The West Parry Sound Health Centre has joined a growing number of Ontario hospitals in re-instating mandatory masking in all patient care units.
Katie Hogue, Chief Nursing Officer and Director of Primary, Patient & Family Centred Care, says up until last week, the hospital still required masking when providing direct patient care by staff.
“We had relaxed the mask masking in other clinical areas, including behind the nursing desk and with visitors. However, we’ve seen an exponential increase in our local COVID numbers as well as the provincial COVID-19 admissions in addition to other respiratory illnesses like influenza and RSV,” she says.
From a safety perspective, Hogue says staff have also seen patients becoming infected by visitors.
“We can’t afford to lose any staff to illness, and so we wanted to also ensure that we’re protecting our staff in addition to the patients. So just based on the numbers that we’re seeing locally and provincially, the decision was made to mask in all clinical areas including when providing direct care and for visitors to keep everybody safe and minimize the transmission,” she says.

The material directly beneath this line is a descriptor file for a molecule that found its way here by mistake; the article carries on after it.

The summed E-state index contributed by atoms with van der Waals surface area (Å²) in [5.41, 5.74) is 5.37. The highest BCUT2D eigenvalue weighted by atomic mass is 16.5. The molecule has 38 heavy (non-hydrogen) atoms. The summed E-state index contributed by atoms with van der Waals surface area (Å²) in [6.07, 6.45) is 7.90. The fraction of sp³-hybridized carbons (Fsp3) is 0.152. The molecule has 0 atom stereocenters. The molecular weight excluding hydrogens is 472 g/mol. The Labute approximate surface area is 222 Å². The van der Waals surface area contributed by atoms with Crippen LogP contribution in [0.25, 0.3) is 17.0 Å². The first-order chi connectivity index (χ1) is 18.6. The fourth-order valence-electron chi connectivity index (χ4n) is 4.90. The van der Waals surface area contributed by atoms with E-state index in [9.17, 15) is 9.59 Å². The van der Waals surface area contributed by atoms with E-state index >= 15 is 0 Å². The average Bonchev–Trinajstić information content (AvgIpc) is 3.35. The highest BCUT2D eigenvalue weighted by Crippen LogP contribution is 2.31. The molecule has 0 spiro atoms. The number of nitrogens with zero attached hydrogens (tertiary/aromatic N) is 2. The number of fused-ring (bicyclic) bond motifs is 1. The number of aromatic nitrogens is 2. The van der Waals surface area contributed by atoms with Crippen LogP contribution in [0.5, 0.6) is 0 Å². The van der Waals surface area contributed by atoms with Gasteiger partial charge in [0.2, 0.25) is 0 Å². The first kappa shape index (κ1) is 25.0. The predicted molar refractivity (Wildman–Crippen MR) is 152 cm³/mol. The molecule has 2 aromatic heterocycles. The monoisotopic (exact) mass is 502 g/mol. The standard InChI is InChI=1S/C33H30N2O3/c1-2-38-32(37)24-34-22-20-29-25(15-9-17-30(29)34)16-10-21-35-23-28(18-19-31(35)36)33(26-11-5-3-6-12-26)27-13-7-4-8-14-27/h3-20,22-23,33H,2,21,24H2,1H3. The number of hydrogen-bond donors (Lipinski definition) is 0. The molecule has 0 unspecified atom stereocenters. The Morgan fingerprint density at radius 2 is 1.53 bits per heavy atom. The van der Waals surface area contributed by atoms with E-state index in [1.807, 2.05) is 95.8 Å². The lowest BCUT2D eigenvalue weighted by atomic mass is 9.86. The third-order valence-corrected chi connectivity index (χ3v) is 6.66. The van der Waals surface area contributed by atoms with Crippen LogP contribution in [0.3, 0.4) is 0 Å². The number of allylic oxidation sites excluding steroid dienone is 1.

Hogue says WPSHC has also seen a number of outbreaks at its long-term care homes.
“I’m trying to minimize that risk and support our very precious health human resources because when they’re sick that really does impact the care ,” she says.
Dr. Wil Smith, Chief of Medical Staff, says what we’re seeing in our regionis similar to what’s seen in other hospitals across the province.
“We are not the first hospital to reinstate masking and we won’t be the last, but we certainly are taking our cue from the numbers that are coming in from our lab. We still have an ongoing testing program and we are still seeing increases in numbers which is concerning for us,” he says.
Hogue says this is not unusual. She says the region regularly sees a spike in influenza and other respiratory illnesses as people move indoors and as the weather starts to cool.
“This is the regular trend. Of course, prior to 2020, we didn’t have the mix of COVID in that and so we’re just seeing an influx of those respiratory viruses. What I would like to say to the public is that if you have the opportunity to get your booster for COVID-19, it’s recommended so you don’t end up in hospital with complications of COVID as well as ensure you get your flu shot if you’re able to do so,” Hogue says.
Hogue says the centre always wants people to come to the hospital if they need to be seen in the emergency department.
“We are also asking people that if they’re sick and they’re coming to visit a loved one, not to come. If you are sick and you have an appointment that can be postponed, consider doing so, but make sure that you connect with your provider to help you make that decision,” she says.